To keep up with its competitors, TikTok launched its Pulse Program and offered qualified creators a generous 50% revenue share. However, only the top 4% of daily performers can monetize their content. 
On the other hand, YouTube Shorts announced a 45% ad revenue share based on the creators’ Shorts views. Under the YouTube Partner Program, creators with 1,000+ subscribers and 10M+ views in the past 90 days can now earn a share of the revenue from ads shown between Shorts videos. Aside from revenue sharing, YouTube also offers low-tier payments for micro creators.

To keep up with its competitors, YouTube Shorts announced a 45% ad revenue share based on the creators’ Shorts views. Under the YouTube Partner Program, creators with 1,000+ subscribers and 10M+ views in the past 90 days can now earn a share of the revenue from ads shown between Shorts videos. Aside from revenue sharing, YouTube also offers low-tier payments for micro creators. 

TikTok, on the other hand, launched its Pulse Program and offered a generous 50% revenue share to qualified creators. However, only the top 4% of daily performers can monetize their content. 

Additionally, Meta has Instagram Branded Content ads to simplify collaboration with influencers for businesses and creators. Currently, Meta is working on ad revenue share on Facebook and Instagram Reels as part of their focus this year

Ultimately, the battle for content creators is crucial to winning the short-form video market. TikTok, YouTube Shorts, Instagram Reels, and Facebook are all competing for the top spot, and the platform that can attract and retain the most creators will emerge as the winner. As the popularity of short-form video continues to grow, businesses must adapt to this trend and integrate it into their social media marketing strategy to stay relevant and competitive.

Related article: Instagram Branded Content Ads 

By The Numbers: Strike’s Case Study

Strike recently launched three campaigns for a brand across multiple markets on paid social placements, including TikTok, YouTube Shorts, and Reels, to increase brand awareness and drive user acquisition. The results of the case study are outlined below. Values per metric are shown as % total of all three campaigns, except for CPV.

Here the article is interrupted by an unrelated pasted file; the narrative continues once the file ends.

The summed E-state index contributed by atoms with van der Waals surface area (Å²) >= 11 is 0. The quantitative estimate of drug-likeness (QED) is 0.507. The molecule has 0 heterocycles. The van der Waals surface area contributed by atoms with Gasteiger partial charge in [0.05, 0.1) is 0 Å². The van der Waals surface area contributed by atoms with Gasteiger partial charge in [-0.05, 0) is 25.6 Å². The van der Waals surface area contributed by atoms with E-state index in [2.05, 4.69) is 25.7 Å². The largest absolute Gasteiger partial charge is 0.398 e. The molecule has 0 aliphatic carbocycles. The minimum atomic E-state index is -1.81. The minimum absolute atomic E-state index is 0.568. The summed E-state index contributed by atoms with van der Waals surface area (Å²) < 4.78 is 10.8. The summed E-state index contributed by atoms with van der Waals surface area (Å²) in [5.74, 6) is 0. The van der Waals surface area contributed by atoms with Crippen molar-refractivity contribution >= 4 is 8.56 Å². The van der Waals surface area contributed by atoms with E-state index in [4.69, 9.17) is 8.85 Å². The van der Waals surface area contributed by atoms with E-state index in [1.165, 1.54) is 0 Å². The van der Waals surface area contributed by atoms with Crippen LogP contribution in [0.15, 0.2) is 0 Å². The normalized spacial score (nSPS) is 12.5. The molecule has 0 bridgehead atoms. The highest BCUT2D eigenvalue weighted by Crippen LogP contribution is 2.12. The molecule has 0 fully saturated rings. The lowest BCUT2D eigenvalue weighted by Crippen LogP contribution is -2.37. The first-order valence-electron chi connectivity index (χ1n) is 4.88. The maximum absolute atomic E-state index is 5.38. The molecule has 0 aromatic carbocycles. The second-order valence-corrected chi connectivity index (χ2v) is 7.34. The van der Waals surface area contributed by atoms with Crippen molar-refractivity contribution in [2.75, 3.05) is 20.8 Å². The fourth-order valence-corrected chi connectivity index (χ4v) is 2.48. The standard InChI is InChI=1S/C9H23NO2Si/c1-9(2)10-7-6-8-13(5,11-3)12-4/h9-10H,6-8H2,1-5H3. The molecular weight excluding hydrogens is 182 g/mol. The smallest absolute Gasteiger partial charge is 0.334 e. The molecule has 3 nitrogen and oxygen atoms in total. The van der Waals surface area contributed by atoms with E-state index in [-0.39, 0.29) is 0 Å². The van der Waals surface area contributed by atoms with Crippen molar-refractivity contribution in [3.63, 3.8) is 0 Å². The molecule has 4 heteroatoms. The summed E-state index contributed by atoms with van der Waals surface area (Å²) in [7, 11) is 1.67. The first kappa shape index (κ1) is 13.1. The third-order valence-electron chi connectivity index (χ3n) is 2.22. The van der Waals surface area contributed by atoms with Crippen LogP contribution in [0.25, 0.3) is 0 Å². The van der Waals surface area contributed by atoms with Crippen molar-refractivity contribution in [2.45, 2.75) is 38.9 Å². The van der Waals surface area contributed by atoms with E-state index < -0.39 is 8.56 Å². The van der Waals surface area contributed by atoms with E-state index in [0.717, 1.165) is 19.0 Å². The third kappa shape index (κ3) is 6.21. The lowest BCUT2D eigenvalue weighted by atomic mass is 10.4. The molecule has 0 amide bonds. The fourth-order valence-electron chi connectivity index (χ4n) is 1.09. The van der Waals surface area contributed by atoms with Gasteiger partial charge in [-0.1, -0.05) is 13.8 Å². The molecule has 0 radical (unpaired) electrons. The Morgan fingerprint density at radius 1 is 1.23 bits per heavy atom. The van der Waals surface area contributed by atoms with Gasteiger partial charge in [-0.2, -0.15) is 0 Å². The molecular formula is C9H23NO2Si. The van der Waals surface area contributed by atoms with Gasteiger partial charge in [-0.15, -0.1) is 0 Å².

After analyzing the cost efficiency of different platforms, it was found that TikTok had delivered the most cost-effective option with a 60% and 73% lower cost per view (CPV) than YouTube and Instagram, respectively. Furthermore, TikTok’s CPV was 61% lower than its projected cost. Regarding views, TikTok contributed 30.61% of the total views while only utilizing 20.92% of the overall budget.

PlatformAd SpendViewsEngagementsImpressions

However, regarding engagement activity, YouTube and Instagram campaigns generated 98.73% of the total engagements, indicating relatively low results on TikTok during this campaign. It’s also important to note that the creative’s nature suits the YouTube Shorts community, resulting in over 215% higher engagement than its benchmark and contributing to 53% of the total engagements across all campaigns.

Overall, the campaign’s success relied on finding the right creative, placement, and targeting social media strategy for each platform. Each platform had its strengths and weaknesses, and Strike’s campaigns utilized these to achieve their goals.

What Should You Use: TikTok vs. YouTube Shorts vs. Reels?

TikTok has disrupted the social media landscape with its unique connectivity approach, making it more popular than its competitors. The algorithm creates an endless stream of videos based on user engagement, providing over 100 million monthly active users in the US with a personalized experience. TikTok’s growth and cultural impact have propelled it to global fame, influencing global trends and pop culture. While the platform faces geopolitical scrutiny, it remains a dominant player in the digital platform. It gradually expands into the long-form content territory, further strengthening its impact on society and daily life.

However, TikTok is facing some uncertainty in the US, particularly with state and government-owned or managed campuses and the future of ad campaigns. Therefore, some companies may explore alternatives like YouTube Shorts or Instagram Reels. 

When choosing between these platforms, it’s essential to consider your target audience, budget, and marketing goals. TikTok has unparalleled popularity and cultural significance, while YouTube and Reels’ platforms offer wider audience reach and stability. Ultimately, the platform you choose should align with your business objectives, ensuring maximum return on investment and brand awareness.